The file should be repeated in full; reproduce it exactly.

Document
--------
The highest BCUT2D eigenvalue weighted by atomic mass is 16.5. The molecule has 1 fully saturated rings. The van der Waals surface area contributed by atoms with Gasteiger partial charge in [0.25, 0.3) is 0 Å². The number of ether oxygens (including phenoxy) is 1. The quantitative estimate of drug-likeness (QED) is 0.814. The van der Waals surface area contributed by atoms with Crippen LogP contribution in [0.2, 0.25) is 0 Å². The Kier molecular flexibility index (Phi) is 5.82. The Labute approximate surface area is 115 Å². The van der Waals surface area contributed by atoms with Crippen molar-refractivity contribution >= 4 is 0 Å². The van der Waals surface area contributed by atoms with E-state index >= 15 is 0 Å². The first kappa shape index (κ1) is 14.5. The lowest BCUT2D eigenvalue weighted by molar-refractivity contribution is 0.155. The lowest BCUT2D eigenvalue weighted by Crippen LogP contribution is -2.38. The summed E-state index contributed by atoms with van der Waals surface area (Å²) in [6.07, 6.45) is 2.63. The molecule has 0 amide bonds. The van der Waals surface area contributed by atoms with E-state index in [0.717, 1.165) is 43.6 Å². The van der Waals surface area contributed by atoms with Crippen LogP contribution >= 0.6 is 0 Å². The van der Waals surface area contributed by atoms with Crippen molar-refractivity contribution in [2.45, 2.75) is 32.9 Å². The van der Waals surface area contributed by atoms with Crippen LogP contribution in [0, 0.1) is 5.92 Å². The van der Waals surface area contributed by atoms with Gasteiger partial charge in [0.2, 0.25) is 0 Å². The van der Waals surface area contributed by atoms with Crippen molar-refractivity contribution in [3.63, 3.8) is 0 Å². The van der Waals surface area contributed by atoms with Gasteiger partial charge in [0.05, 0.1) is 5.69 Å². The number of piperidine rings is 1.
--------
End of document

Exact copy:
The highest BCUT2D eigenvalue weighted by atomic mass is 16.5. The molecule has 1 fully saturated rings. The van der Waals surface area contributed by atoms with Gasteiger partial charge in [0.25, 0.3) is 0 Å². The number of ether oxygens (including phenoxy) is 1. The quantitative estimate of drug-likeness (QED) is 0.814. The van der Waals surface area contributed by atoms with Crippen LogP contribution in [0.2, 0.25) is 0 Å². The Kier molecular flexibility index (Phi) is 5.82. The Labute approximate surface area is 115 Å². The van der Waals surface area contributed by atoms with Crippen molar-refractivity contribution >= 4 is 0 Å². The van der Waals surface area contributed by atoms with E-state index >= 15 is 0 Å². The first kappa shape index (κ1) is 14.5. The lowest BCUT2D eigenvalue weighted by molar-refractivity contribution is 0.155. The lowest BCUT2D eigenvalue weighted by Crippen LogP contribution is -2.38. The summed E-state index contributed by atoms with van der Waals surface area (Å²) in [6.07, 6.45) is 2.63. The molecule has 0 amide bonds. The van der Waals surface area contributed by atoms with E-state index in [0.717, 1.165) is 43.6 Å². The van der Waals surface area contributed by atoms with Crippen LogP contribution >= 0.6 is 0 Å². The van der Waals surface area contributed by atoms with Crippen molar-refractivity contribution in [2.45, 2.75) is 32.9 Å². The van der Waals surface area contributed by atoms with Crippen LogP contribution in [0, 0.1) is 5.92 Å². The van der Waals surface area contributed by atoms with Gasteiger partial charge in [0.2, 0.25) is 0 Å². The van der Waals surface area contributed by atoms with Crippen molar-refractivity contribution in [3.63, 3.8) is 0 Å². The van der Waals surface area contributed by atoms with Gasteiger partial charge in [0.05, 0.1) is 5.69 Å². The number of piperidine rings is 1.